Missy and Laurie have to move in with their grandparents after their mother is arrested for writing fake prescriptions. "Where else were they going to go?" asks the grandmother, who, like many of the adults in the film, remains nameless.
"It's hard on me," says her husband. "It's hard on their grandmother. It's hard on a lot of people. You think you send one person to jail. Unh-uh. It affects a lot of people. It could be worse, I guess. If I don't have a bad heart attack, I can probably take care of these kids another year."
Roosevelt Jr. is a handsome and even-keeled African American teenager whose mother has been in jail most of his life. "His mom's been there. His father's been there. But it's not a hereditary thing," explains Little Roosevelt's stepmother. "You don't inherit incarceration."
Roosevelt's mom is serving a fifteen-year sentence for, as she puts it, "stealing a suit from Neiman Marcus."
Even at his young age, Roosevelt understands the effects of extended jail time. "If they put you in for a long time, when you get out, you won't be used to the world and you'll want to do something to get back in because you forgot how to cope with life outside of prison," he says.
John, Angie, Tanya, and Baby James are four of seven children. Their mom is an addict. "I started having kids when I was sixteen," she says. Later, she adds, "I haven't raised one of them."
"My mom wasn't taking care of us right," Angie explains matter of factly, "'cause we didn't have no food, and she was on drugs and stuff like that."
Some of the film's most emotionally charged moments occur when Angie and other family members first meet Baby James, who was born in prison and put immediately into foster care. The complications of James's story are told with the added perspective of his loving foster mom.
"I see myself as his mother," she says. "I didn't give birth to him, but I've had him, it's like, since birth. It's different when you get foster babies than when you get foster kids because the kids, they know their mothers and they know their other families, `but a baby doesn't. A baby just knows what he lives." Still, even she acknowledges that "everybody deserves to know their family. There's nothing like a grandmother."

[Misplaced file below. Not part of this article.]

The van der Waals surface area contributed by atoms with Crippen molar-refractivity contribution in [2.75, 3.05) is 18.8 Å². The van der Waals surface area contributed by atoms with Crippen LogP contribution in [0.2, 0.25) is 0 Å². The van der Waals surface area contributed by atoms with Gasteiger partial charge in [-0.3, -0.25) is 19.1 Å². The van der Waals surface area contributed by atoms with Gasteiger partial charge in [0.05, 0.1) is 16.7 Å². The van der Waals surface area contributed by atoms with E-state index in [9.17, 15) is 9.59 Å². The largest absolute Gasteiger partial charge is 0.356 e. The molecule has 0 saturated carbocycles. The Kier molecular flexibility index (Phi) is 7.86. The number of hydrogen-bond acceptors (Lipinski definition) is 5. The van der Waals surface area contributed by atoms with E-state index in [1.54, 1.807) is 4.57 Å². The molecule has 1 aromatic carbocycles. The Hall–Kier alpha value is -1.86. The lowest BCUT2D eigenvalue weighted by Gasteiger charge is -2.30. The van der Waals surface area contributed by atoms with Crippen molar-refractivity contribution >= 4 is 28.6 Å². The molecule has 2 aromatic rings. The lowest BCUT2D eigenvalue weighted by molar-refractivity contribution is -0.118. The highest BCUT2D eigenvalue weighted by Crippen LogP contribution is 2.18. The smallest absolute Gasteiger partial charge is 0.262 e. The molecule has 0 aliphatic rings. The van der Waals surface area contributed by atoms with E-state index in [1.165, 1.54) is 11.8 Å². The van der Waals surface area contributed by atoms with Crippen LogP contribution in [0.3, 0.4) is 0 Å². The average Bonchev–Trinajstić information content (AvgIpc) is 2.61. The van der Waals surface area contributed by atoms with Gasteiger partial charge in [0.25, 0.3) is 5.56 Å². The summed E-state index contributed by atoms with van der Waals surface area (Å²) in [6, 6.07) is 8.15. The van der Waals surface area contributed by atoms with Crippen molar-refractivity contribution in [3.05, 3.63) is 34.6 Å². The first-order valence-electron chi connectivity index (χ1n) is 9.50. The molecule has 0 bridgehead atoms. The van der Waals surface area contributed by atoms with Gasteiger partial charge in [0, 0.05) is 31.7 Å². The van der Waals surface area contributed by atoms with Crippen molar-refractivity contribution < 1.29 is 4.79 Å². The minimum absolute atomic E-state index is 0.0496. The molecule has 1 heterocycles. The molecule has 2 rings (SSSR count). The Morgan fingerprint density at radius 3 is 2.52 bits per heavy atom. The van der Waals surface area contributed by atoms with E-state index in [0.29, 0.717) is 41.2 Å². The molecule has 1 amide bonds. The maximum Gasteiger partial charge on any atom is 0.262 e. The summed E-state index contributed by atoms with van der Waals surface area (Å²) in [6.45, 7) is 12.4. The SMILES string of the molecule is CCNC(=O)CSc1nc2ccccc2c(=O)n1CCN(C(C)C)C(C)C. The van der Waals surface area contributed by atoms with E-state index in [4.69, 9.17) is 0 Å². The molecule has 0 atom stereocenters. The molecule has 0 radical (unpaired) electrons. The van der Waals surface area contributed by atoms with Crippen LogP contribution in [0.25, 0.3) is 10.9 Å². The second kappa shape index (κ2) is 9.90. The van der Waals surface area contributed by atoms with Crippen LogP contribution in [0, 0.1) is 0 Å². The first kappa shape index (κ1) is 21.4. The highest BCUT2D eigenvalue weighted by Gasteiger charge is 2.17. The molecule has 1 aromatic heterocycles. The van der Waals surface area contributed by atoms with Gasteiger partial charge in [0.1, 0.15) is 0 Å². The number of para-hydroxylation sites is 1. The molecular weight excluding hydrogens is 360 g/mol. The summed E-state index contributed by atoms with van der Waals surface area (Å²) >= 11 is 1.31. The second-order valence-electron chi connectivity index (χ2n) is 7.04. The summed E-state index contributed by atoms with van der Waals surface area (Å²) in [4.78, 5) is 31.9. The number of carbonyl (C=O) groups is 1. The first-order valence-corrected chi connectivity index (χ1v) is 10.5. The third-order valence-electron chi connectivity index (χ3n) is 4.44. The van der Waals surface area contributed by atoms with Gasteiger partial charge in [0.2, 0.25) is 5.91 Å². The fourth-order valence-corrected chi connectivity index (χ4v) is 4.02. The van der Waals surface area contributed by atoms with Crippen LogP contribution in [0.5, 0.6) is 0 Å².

"When the Bough Breaks" doesn't argue that women shouldn't be punished for the crimes they commit, but it exposes the inequity of the criminal justice system. As Little Roosevelt's mother explains: "[Roosevelt's father] did seventeen years total for two murders. I'm doing a fifteen-year sentence for stealing one outfit."
Missy and Laurie's mom says, "I would like to see them stop locking these women up for nonviolent offenses. Since I've come in July '97, I've seen a prison built, and I've seen them fill it with females. They're coming in every day. Every day I see them, and they're getting younger. Then you see the mothers and daughters walking around together. That's not right. Something's wrong with that picture."
She's on to something: 80 percent of all female inmates are incarcerated for nonviolent offenses. And two out of three women in prison are mothers of young children, according to the film.
While "5 Girls" is a positive look at the rituals of growing up female, "When the Bough Breaks" is a stone-cold reality check. It hits hard, showing how our prison-industrial complex affects the youngest among us.
"I believe there is a power in making television programs," says Jill Evans Petzall, producer of"When the Bough Breaks." "And I try to use that power to present social problems that challenge our moral imaginations."
Boot Camp and Big Brother be gone!
Andrea Lewis is a San Francisco-based writer and co-host of the "Morning Show" on KPFA Radio in Berkeley, California.
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|Title Annotation:||'Point of View: 5 Girls'|
|Article Type:||Television Program Review|
|Date:||Oct 1, 2001|